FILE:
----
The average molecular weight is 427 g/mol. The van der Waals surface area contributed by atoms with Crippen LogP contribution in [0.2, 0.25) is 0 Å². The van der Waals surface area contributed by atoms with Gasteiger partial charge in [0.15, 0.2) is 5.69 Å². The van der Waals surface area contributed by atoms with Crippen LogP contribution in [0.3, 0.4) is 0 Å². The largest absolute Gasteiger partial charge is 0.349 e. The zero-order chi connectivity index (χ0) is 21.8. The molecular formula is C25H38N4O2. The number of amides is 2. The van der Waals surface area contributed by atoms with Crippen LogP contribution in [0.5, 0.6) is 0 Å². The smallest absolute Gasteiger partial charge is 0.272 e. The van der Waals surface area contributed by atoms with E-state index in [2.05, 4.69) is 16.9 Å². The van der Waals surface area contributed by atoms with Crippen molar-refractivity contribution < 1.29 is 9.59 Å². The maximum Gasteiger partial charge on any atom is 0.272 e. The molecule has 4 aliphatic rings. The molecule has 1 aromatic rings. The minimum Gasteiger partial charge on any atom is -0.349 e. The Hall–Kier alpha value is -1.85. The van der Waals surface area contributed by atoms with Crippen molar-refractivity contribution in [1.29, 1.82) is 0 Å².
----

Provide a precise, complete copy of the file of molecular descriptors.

The average molecular weight is 427 g/mol. The van der Waals surface area contributed by atoms with Crippen LogP contribution in [0.2, 0.25) is 0 Å². The van der Waals surface area contributed by atoms with Gasteiger partial charge in [0.15, 0.2) is 5.69 Å². The van der Waals surface area contributed by atoms with Crippen LogP contribution in [0.3, 0.4) is 0 Å². The largest absolute Gasteiger partial charge is 0.349 e. The zero-order chi connectivity index (χ0) is 21.8. The molecular formula is C25H38N4O2. The number of amides is 2. The van der Waals surface area contributed by atoms with Crippen LogP contribution in [0.5, 0.6) is 0 Å². The smallest absolute Gasteiger partial charge is 0.272 e. The van der Waals surface area contributed by atoms with E-state index in [2.05, 4.69) is 16.9 Å². The van der Waals surface area contributed by atoms with Crippen molar-refractivity contribution < 1.29 is 9.59 Å². The maximum Gasteiger partial charge on any atom is 0.272 e. The molecule has 4 aliphatic rings. The molecule has 1 aromatic rings. The minimum Gasteiger partial charge on any atom is -0.349 e. The Hall–Kier alpha value is -1.85. The van der Waals surface area contributed by atoms with Crippen molar-refractivity contribution in [1.29, 1.82) is 0 Å².